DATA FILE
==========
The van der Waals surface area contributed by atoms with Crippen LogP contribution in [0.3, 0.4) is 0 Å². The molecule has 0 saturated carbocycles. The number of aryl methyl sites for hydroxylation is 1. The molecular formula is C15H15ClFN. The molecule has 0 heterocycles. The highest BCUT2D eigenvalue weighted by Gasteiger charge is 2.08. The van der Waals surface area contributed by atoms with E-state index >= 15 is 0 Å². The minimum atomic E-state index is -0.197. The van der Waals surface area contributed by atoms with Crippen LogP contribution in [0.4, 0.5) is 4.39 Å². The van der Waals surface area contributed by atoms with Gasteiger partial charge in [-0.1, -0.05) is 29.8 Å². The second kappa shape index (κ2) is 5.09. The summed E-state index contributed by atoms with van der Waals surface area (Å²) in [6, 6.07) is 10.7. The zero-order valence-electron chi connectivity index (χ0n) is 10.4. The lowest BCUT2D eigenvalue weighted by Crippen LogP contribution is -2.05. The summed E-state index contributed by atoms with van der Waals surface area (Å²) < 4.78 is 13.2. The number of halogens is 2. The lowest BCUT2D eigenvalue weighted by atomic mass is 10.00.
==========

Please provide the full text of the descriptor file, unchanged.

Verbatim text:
The van der Waals surface area contributed by atoms with Crippen LogP contribution in [0.3, 0.4) is 0 Å². The molecule has 0 saturated carbocycles. The number of aryl methyl sites for hydroxylation is 1. The molecular formula is C15H15ClFN. The molecule has 0 heterocycles. The highest BCUT2D eigenvalue weighted by Gasteiger charge is 2.08. The van der Waals surface area contributed by atoms with E-state index >= 15 is 0 Å². The minimum atomic E-state index is -0.197. The van der Waals surface area contributed by atoms with Crippen LogP contribution in [0.4, 0.5) is 4.39 Å². The van der Waals surface area contributed by atoms with Gasteiger partial charge in [-0.1, -0.05) is 29.8 Å². The second kappa shape index (κ2) is 5.09. The summed E-state index contributed by atoms with van der Waals surface area (Å²) in [6, 6.07) is 10.7. The zero-order valence-electron chi connectivity index (χ0n) is 10.4. The lowest BCUT2D eigenvalue weighted by Crippen LogP contribution is -2.05. The summed E-state index contributed by atoms with van der Waals surface area (Å²) < 4.78 is 13.2. The number of halogens is 2. The lowest BCUT2D eigenvalue weighted by atomic mass is 10.00.